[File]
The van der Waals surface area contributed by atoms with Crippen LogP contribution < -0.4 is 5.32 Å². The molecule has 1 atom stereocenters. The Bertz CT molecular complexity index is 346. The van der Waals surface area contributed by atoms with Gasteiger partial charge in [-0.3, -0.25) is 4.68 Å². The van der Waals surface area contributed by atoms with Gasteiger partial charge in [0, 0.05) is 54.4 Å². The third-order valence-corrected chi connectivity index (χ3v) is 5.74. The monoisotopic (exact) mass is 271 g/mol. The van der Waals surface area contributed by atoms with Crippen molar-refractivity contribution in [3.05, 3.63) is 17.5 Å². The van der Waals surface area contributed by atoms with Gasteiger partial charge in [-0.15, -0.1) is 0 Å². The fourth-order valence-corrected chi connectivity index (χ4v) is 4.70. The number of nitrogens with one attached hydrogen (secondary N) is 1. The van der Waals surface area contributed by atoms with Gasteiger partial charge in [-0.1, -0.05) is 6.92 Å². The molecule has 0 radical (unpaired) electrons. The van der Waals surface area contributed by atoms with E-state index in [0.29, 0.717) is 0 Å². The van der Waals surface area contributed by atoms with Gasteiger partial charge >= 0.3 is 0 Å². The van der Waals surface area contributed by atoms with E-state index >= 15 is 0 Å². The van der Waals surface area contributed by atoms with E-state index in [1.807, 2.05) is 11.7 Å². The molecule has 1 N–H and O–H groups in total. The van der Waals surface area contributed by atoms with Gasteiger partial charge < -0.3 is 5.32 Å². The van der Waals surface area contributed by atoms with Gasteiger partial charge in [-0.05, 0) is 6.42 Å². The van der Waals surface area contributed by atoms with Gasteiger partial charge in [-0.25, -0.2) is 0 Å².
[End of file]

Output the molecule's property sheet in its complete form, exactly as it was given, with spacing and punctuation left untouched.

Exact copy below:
The van der Waals surface area contributed by atoms with Crippen LogP contribution < -0.4 is 5.32 Å². The molecule has 1 atom stereocenters. The Bertz CT molecular complexity index is 346. The van der Waals surface area contributed by atoms with Gasteiger partial charge in [-0.3, -0.25) is 4.68 Å². The van der Waals surface area contributed by atoms with Gasteiger partial charge in [0, 0.05) is 54.4 Å². The third-order valence-corrected chi connectivity index (χ3v) is 5.74. The monoisotopic (exact) mass is 271 g/mol. The van der Waals surface area contributed by atoms with Crippen molar-refractivity contribution in [3.05, 3.63) is 17.5 Å². The van der Waals surface area contributed by atoms with Gasteiger partial charge in [-0.15, -0.1) is 0 Å². The fourth-order valence-corrected chi connectivity index (χ4v) is 4.70. The number of nitrogens with one attached hydrogen (secondary N) is 1. The van der Waals surface area contributed by atoms with Gasteiger partial charge in [-0.1, -0.05) is 6.92 Å². The molecule has 0 radical (unpaired) electrons. The van der Waals surface area contributed by atoms with E-state index in [0.29, 0.717) is 0 Å². The van der Waals surface area contributed by atoms with Gasteiger partial charge >= 0.3 is 0 Å². The van der Waals surface area contributed by atoms with E-state index >= 15 is 0 Å². The van der Waals surface area contributed by atoms with E-state index in [1.807, 2.05) is 11.7 Å². The molecule has 1 N–H and O–H groups in total. The van der Waals surface area contributed by atoms with Gasteiger partial charge < -0.3 is 5.32 Å². The van der Waals surface area contributed by atoms with Gasteiger partial charge in [-0.05, 0) is 6.42 Å². The van der Waals surface area contributed by atoms with Gasteiger partial charge in [-0.25, -0.2) is 0 Å².